Hygiene is Two-Thirds of Health

Hygiene is two-thirds of health.

2/3rd of our health?! Hard to believe??

It is a true fact.

Hygiene is a basic human need and we know that it is common sense to practice it in our day to day life. But the number of diseases that are spread by the very lack of this ‘common sense’ habit, is staggering!

Sanitation and Hygiene play a big role in our everyday lives. With the kind of health risks that pose a threat to us today, it is more important than ever, for us to maintain good hygienic habits. And it all starts at home!

Hygiene, which is basically practicing certain activities in our life that lead to maintenance of health and prevention of diseases, is divided into three categories:

Personal Hygiene : Studies show that, 80 percent of infections are transmitted by direct and indirect contact, thus, hand washing is the most important thing we can do to protect our self! And others!  Every hand we shake, every hand rail we touch, every door knob, every light switch, every counter top, every dog we pet…simply everything we touch can place dangerous germs on our hands.

The importance of hand washing can be assessed by looking at the spread of germs found on human hands. Given below are a few examples:


Here’s a checklist of times when we need to wash our hands. I know, this may sound so petty and trivial and something that we all know. These are the basics… right! But mostly the basic rituals are the ones that are most often forgotten and ignored! Just check, how many check marks (✓) you get…

    • After using the washroom at home or at any public place. 6 Steps of Washing Hands
    • Before as well as after eating food.
    • After visiting a patient at the hospital.
    • Before and after one starts cooking food.
    • After changing a baby’s diaper.
    • After touching pets or cleaning their faeces.
    • Before touching young infants and children.
    • Before and after touching injured areas and changing the dressing of a wounded person.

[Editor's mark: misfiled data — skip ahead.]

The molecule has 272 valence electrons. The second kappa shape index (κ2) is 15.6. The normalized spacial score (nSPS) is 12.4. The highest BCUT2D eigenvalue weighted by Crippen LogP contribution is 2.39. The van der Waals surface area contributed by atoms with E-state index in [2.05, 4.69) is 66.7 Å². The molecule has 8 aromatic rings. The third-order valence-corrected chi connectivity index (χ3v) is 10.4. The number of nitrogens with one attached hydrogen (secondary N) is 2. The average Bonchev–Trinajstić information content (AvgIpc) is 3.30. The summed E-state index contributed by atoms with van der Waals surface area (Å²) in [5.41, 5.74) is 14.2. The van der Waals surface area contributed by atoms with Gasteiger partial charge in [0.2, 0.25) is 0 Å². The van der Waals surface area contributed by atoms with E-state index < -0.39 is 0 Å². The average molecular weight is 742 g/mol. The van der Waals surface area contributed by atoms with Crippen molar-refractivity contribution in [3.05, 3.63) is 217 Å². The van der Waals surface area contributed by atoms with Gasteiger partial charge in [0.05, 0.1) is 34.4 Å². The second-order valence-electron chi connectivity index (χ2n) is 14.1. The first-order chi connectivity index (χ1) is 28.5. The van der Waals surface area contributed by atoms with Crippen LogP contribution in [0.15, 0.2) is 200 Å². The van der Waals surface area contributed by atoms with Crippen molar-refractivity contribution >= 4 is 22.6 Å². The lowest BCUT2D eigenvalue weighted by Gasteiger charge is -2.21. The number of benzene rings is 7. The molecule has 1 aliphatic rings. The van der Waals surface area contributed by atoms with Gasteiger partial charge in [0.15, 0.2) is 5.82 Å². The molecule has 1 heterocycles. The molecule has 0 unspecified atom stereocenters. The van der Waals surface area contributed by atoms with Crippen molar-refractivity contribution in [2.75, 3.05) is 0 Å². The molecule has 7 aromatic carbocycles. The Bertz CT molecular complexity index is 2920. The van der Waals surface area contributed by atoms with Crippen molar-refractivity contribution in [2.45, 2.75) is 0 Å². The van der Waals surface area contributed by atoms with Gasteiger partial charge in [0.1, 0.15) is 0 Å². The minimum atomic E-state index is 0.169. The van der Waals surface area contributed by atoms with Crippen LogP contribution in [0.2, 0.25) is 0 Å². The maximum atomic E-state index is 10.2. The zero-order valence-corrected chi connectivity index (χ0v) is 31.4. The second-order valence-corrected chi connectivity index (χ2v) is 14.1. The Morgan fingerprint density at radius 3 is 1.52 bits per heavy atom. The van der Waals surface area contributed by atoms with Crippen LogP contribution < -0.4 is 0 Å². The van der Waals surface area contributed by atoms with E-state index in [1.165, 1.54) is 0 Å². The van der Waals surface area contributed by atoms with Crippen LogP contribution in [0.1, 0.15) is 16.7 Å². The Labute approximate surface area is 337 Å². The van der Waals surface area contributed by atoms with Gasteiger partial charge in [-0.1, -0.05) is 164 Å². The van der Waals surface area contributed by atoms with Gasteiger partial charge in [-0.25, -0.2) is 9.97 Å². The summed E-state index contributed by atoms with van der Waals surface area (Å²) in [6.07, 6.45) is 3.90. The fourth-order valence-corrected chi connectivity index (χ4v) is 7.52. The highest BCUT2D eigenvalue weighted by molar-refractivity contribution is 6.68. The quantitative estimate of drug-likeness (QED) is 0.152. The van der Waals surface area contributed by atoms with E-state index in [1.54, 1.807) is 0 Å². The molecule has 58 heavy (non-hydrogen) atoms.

• After collecting and throwing out garbage.
    • After sneezing, coughing and blowing our nose.
    • After cleaning around the house.
    • After being outside (playing, gardening, walking the dog, etc.)
    • After handling dirty laundry.

Also hands should be always washed with a soap. If that is not done then we are actually  smearing the germs all over our hands and giving them a wider surface area to operate and/or if we are not washing well or long enough then we have got live germs on our hands ready to transfer to our foods, friends’ hands we shake or even people we hug…

Home Hygiene : We love keeping our homes clean. But are they really clean? However clean a home looks, the deadly little germs can still be lurking around. The door knobs, the handrails, the upholstery and bedding, the TV remote, computer keyboard, toilet brush, soap dispensers, kitchen napkins, vacuum cleaner are all hotbeds of bacterial and viral activity. Take a moment to check this cleaning time-table. If you are managing your home as per this schedule, you are doing great!

Several Times in a DayOnce Every DayOnce -Twice Every Week Once a Month

Wash dishes and cooking utensils after each meal

Sweep the floors

Wash the floors

Clean cupboards, windows and walls

Clean kitchen slab before and after food preparation

Empty the kitchen rubbish bin

Wash the bed linen

Clean refrigerator, gas stove

Clean toilets

Dust the surfaces

Get rid of cobwebs